The last time we checked in with Seattle news startup PubliCola, in 2009, it seemed to be thriving despite an awful economy. Just five months after its launch, the local political news site had a growing audience, two investors, ad revenue (at least to pay its then only reporter’s salary), and plans to expand its coverage. The site’s serious reporting on city hall and the state house was drawing attention, gaining credibility, and taking advantage of a boost in momentum for American politics. The site was launched one day before President Obama’s inauguration, and as PubliCola’s founder Josh Feit puts it, “there was tons of political excitement.”
Three years later, PubliCola is gone. Last week, Feit announced that the site was going out of business because ad revenue “has been limited and inconsistent.” PubliCola had an audience, though — about 400,000 monthly pageviews during political season. So what went wrong?
Feit said the main problems came on the business side and could be grouped under a single heading: a lack of scale and infrastructure to execute commercial ideas and to follow up on promising projects. Let’s go through some examples:
Advertising execution: PubliCola’s plan to bring in advertisers in never took off because, Feit thinks, the effort was erratic. Because of their small scale, advertising sometimes had a full-time dedicated staffer, sometimes only a part-timer, and sometimes no one at all.
“Our intent was to go after the lobbying firms that were promoting issues in the state capitol…the people who wanted to be seen by politicians and leaders,” he said. PubliCola was read in the “cubicles of power”: aides and staff at the capitol, city hall, and even U.S. Senate offices. “That was something we were doing editorially that was attractive to advertisers, but we didn’t execute very well on the advertising side,” Feit said.
Execution on events: Civic debates were one thing PubliCola was really interested in covering and in promoting. The site organized three debates (one of them about a controversial tunnel) which were “incredibly successful”, according to Feit. Unfortunately, PubliCola was unable to keep up with the business opportunities that type of events offered: “There were moments when we were picking up steam and I don’t think we were able to follow through.”
Lack of planning: Being a two-person operation played against the site’s sustainability as a business. Feit and Barnett wore many hats and ultimately were caught up in the day-to-day mayhem. “We didn’t have a long-term editorial and business calendar, which is pretty basic,” he said.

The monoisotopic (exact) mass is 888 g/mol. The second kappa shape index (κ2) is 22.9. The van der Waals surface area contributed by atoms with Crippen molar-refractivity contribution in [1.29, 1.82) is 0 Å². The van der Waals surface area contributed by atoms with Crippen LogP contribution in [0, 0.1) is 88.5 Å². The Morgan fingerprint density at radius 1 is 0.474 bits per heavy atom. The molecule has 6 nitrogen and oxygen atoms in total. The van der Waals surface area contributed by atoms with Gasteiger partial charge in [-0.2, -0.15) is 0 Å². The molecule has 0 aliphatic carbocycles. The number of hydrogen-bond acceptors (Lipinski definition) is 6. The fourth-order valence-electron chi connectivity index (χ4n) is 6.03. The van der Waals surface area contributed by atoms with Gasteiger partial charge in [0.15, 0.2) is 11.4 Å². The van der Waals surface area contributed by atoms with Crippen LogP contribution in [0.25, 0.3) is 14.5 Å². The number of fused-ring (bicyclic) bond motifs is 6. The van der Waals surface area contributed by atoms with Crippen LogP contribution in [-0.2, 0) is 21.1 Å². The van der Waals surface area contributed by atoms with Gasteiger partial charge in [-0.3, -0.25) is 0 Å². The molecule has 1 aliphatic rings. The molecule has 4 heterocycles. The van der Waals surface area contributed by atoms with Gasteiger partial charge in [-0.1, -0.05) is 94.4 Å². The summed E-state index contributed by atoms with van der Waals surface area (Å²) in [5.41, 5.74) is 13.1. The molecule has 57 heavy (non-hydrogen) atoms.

Experimenting: The site flirted with the idea of charging for some content, like a paid newsletter with more in-depth features, or giving access to detailed data from polls published by the site: “The problem with that was, again, there were only two of us doing the reporting, so I don’t know if we could’ve delivered.” What about a paywall? “The New York Times route,” as Feit calls it, was never an option because he felt it would go against the site’s mission: news for the public.
One thing that PubliCola did experiment with was widening its focus, covering more beats than just local politics. The move was intended to lure advertisers related to other topics like music, books, culture, and crime. “We tried the general-interest approach and quickly backed away from it,” Feit said. “It was a mistake.”
Instead, Feit and Erica Barnett, PubliCola’s other reporter, will be joining a general-interest site rather than expanding into one. They will continue writing PubliCola’s two most successful columns, Morning Fizz and Afternoon Jolt, for fellow Seattle site Crosscut.com. The reporters will be on contract while their new bosses explore if they can get funding to make the positions permanent.
Crosscut describes itself as “a general-interest news site, with coverage ranging over politics, business, arts and lifestyle, and the world of ideas.” It once, like PubliCola, operated as a for-profit company, but it became a nonprofit in 2009 as a way to keep the site up and running.
“We did think about it [switching PubliCola to a nonprofit model],” Feit told me, “but we ultimately ruled it out because our sense was, right or wrong, that it somehow might make the product less lively and exciting.” He acknowledged that the model allows more revenue stream through memberships, grants and social advertising, but said he believed it could also “de-energizes” the reporting. (Does that mean that their journalism will be less “energetic,” now that it will run on the nonprofit Crosscut? No, Feit rushed to clarify. “They [Crosscut.com] want to add our voice and they want to preserve it. I’m excited to be in that mix,” he adds.)